Srinivas Raghavendra Kijong Kim Sinead Ashe Mrinal Chadha Felix Asante Petri T. Piiroinen Nata Duvvury
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  • Classical Economics Today: Essays in Honor of Alessandro Roncaglia


    Book Series, March 2018 | March 2018 | Jan Kregel
    Edited by Marcella Corsi, Jan Kregel, and Carlo D'Ippoliti
    Edited by Marcella Corsi, Sapienza University of Rome, Levy Institute Director of Research Jan Kregel, and Carlo D’Ippoliti, Sapienza University of Rome, this new collection of 16 essays is dedicated to Alessandro Roncaglia and deals with the themes that “have characterized his work or represent expressions of his personality, his interests and method," particularly his contributions to the interpretation of classical political economists as a means for informing present-day policy.

    Published by: Anthem Press
  • Summary Fall 2019


    Volume 28, No. 3 | September 2019 | Elizabeth Dunn, Michael Stephens
    This issue of the Summary features a Strategic Analysis identifying the four main structural problems for the US economy and how the feedback effects between them explain the 2007–9 crisis and account for the weak recovery that followed, as well as offering an estimate of the macroeconomic benefits of recent proposals designed to reduce inequality through changes in tax policy. Two policy notes explore the reform of the international financial system undertaken to address global imbalances, and present a proposal to increase the supply of safe European assets to remedy imbalances inherent in the eurozone setup.

    Working papers included in this issue estimate the costs of the Green New Deal in terms of resource requirements; examine the spread between 10-year Treasury notes and the federal funds rate to gain a better understanding of when to reduce interest rates to prevent recessions; extend the concept of “shifting involvements” to the relationship between capital and labor to ascertain its effects on distribution and growth; consider the basic principles behind our understanding of money and how to apply them to money’s democratization; focus on fiscal policy’s role in stabilization following a shock; trace the evolution of China’s monetary policy framework to assess the effects of recent reforms; outline experiments with economic planning in the United States and France in the early 20th century to determine their applicability in modern capitalist societies; evaluate the effects of the education-occupation mismatch on both employees and employers; assess obesity’s impact on wages; and investigate changes in inequality in the United States using recentered influence functions.
     
    INSTITUTE RESEARCH
    Program: The State of the US and World Economies
    • DIMITRI B. PAPADIMITRIOU, MICHALIS NIKIFOROS, and GENNARO ZEZZA, Can Redistribution Help Build a More Stable Economy?
    • JAN KREGEL, Global Imbalances and the Trade War
    • PAOLO SAVONA, A Proposal to Create a European Safe Asset
    • L. RANDALL WRAY and YEVA NERSISYAN, How to Pay for the Green New Deal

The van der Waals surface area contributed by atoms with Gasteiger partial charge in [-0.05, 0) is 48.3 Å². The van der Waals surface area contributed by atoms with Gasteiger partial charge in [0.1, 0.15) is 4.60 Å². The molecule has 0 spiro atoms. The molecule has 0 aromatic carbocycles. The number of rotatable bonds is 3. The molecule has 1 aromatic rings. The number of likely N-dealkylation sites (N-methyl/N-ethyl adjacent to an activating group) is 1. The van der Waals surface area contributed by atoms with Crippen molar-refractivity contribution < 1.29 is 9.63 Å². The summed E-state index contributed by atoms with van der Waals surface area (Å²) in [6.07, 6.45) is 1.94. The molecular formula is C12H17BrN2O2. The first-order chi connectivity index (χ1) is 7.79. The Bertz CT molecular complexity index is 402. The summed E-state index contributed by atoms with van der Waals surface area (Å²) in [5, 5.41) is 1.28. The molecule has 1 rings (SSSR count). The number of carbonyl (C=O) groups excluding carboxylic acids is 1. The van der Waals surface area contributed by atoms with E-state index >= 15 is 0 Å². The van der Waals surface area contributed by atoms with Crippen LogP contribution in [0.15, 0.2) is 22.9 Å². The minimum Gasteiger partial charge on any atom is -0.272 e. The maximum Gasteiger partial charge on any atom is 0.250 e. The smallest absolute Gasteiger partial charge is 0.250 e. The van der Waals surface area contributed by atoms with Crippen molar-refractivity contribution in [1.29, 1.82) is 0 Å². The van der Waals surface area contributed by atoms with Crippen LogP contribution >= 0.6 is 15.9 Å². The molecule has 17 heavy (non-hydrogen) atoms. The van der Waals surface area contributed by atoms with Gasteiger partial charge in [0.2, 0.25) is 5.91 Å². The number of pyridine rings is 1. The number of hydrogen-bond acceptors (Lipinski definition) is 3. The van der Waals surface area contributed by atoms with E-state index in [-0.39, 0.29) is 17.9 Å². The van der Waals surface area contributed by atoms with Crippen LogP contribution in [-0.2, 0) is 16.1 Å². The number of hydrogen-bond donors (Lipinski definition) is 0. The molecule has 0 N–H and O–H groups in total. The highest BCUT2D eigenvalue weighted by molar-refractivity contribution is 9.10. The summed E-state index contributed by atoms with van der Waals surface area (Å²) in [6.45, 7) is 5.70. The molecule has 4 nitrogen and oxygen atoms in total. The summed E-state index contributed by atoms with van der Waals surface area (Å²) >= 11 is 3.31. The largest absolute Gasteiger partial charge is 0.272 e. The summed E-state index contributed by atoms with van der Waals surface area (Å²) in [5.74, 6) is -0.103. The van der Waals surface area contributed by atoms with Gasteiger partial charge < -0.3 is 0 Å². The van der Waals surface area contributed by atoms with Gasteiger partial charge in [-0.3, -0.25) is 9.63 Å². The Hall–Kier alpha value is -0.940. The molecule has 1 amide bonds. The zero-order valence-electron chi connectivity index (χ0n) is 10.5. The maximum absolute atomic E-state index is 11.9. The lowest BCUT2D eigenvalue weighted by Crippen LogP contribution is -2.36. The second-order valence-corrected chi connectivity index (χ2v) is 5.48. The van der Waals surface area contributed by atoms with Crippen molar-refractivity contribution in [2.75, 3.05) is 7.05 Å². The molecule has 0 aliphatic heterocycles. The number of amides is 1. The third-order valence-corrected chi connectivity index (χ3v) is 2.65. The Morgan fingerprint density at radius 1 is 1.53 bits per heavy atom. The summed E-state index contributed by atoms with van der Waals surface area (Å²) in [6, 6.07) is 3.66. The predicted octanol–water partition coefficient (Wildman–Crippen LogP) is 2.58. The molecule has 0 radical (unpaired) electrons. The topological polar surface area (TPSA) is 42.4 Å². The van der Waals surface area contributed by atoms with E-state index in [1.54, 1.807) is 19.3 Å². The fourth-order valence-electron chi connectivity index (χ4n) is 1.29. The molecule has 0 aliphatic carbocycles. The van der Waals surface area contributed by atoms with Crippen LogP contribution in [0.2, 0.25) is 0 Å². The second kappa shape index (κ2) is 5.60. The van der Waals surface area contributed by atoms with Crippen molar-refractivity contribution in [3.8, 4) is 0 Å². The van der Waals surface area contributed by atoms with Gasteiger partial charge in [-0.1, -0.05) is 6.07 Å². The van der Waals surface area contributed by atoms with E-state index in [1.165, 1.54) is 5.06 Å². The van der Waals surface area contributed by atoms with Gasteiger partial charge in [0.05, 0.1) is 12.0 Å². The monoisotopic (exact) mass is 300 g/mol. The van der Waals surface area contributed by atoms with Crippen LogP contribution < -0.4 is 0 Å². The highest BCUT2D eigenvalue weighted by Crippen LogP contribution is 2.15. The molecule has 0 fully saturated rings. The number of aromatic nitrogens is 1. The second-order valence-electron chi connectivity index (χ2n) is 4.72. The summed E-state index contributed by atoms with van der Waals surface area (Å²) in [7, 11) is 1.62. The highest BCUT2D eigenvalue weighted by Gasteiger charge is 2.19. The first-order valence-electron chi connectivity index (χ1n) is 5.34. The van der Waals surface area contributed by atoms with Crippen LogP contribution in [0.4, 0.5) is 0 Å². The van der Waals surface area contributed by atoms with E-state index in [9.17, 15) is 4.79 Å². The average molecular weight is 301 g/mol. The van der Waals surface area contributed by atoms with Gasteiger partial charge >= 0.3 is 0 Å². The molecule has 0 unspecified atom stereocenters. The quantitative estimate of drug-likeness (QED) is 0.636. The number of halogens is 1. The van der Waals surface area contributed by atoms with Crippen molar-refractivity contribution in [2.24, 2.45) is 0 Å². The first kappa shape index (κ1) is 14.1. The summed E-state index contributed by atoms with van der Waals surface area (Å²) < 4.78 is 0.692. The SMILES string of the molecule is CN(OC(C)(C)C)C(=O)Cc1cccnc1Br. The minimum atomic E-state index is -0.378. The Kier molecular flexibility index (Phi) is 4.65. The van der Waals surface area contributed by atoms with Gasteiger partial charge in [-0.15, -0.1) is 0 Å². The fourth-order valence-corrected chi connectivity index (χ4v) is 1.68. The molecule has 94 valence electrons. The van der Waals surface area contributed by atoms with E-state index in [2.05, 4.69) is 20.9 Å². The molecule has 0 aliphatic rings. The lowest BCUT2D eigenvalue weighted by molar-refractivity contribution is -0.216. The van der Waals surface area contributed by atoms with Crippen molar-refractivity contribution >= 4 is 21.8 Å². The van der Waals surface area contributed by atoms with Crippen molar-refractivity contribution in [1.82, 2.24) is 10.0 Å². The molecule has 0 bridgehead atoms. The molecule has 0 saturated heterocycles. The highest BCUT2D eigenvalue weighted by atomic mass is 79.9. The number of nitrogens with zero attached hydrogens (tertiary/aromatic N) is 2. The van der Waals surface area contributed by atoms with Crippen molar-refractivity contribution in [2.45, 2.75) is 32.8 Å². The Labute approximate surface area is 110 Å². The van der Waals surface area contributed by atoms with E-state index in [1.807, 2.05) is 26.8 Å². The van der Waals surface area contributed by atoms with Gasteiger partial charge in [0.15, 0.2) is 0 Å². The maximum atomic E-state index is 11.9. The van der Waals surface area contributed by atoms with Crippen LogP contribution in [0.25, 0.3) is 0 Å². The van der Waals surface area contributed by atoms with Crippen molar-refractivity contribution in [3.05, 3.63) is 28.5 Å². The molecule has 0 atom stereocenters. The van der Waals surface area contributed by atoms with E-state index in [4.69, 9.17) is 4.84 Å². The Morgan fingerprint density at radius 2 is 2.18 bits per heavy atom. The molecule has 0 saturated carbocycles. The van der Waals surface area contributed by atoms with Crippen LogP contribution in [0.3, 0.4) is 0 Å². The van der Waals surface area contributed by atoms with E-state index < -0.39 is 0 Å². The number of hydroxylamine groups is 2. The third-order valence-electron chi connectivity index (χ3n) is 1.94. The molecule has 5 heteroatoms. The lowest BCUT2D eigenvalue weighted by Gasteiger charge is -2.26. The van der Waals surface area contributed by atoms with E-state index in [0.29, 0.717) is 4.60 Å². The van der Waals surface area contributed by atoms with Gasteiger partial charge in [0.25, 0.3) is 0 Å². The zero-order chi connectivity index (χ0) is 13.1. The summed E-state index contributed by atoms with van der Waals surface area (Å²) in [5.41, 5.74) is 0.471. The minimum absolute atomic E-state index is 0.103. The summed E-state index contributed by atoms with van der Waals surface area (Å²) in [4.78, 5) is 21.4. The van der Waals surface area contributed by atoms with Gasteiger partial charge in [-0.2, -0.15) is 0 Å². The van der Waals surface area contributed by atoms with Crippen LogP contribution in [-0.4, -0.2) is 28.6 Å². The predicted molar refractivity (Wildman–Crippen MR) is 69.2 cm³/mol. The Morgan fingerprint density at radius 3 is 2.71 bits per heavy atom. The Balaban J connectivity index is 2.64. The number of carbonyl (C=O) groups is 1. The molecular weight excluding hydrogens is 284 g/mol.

• HAROLD HASTINGS, TAI YOUNG-TAFT, and THOMAS WANG, When to Ease Off the Brakes (and Hopefully Prevent Recessions)
    • MICHALIS NIKIFOROS, Induced Shifting Involvements and Cycles of Growth and Distribution

    Program: Monetary Policy and Financial Structure
    • JAN KREGEL, Democratizing Money
    • PLAMEN NIKOLOV and PAOLO PASIMENI, Fiscal Stabilization in the United States: Lessons for Monetary Unions
    • ZENGPING HE and GENLIANG JIA, An Institutional Analysis of China’s Reform of their Monetary Policy Framework
    • FERNANDO CARDIM DE CARVALHO, Economic Planning under Capitalism: The New Deal and Postwar France Experiments

    Program: Employment Policy and Labor Markets
    • FERNANDO RIOS-AVILA, It Pays to Study for the Right Job: Exploring the Causes and Consequences of Education-Occupation Job Mismatch

    Program: Distribution of Wealth and Income
    • FERNANDO RIOS-AVILA, A Semi-Parametric Approach to the Oaxaca-Blinder Decomposition with Continuous Group Variable and Self-Selection
    • FERNANDO RIOS-AVILA, Recentered Influence Functions in Stata: Methods for Analyzing the Determinants of Poverty and Inequality

    INSTITUTE NEWS
    • Workshop: Gender and Macroeconomics
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    Author(s):
    Elizabeth Dunn Michael Stephens

Ford-Levy Institute Projects
 
Levy Institute Publications in Greek

From the Press Room

Senior Scholar L. Randall Wray testified before the House Committee on the Budget, November 20.

Senior Scholar L. Randall Wray testified before the House Committee on the Budget, November 20.


OpEd: Don’t let politics derail Greece’s economic recovery

OpEd: Don’t let politics derail Greece’s economic recovery


Fed's Bullard says economic data should improve, yield curve steepen in coming months

Fed's Bullard says economic data should improve, yield curve steepen in coming months


Financial market 'pause party' makes Fed rate cut less likely

Financial market 'pause party' makes Fed rate cut less likely


Levy Institute President Dimitri B. Papadimitriou Addresses Mexican Congress on National Development Banks as an Instrument of Growth

Levy Institute President Dimitri B. Papadimitriou Addresses Mexican Congress on National Development Banks as an Instrument of Growth


The Rock-Star Appeal of Modern Monetary Theory

The Rock-Star Appeal of Modern Monetary Theory

The Sanders generation and a new economic idea
Minsky's Moment

Minsky's Moment

The second in a series of articles on seminal economic ideas looks at Hyman Minsky’s hypothesis that booms sow the seeds of busts.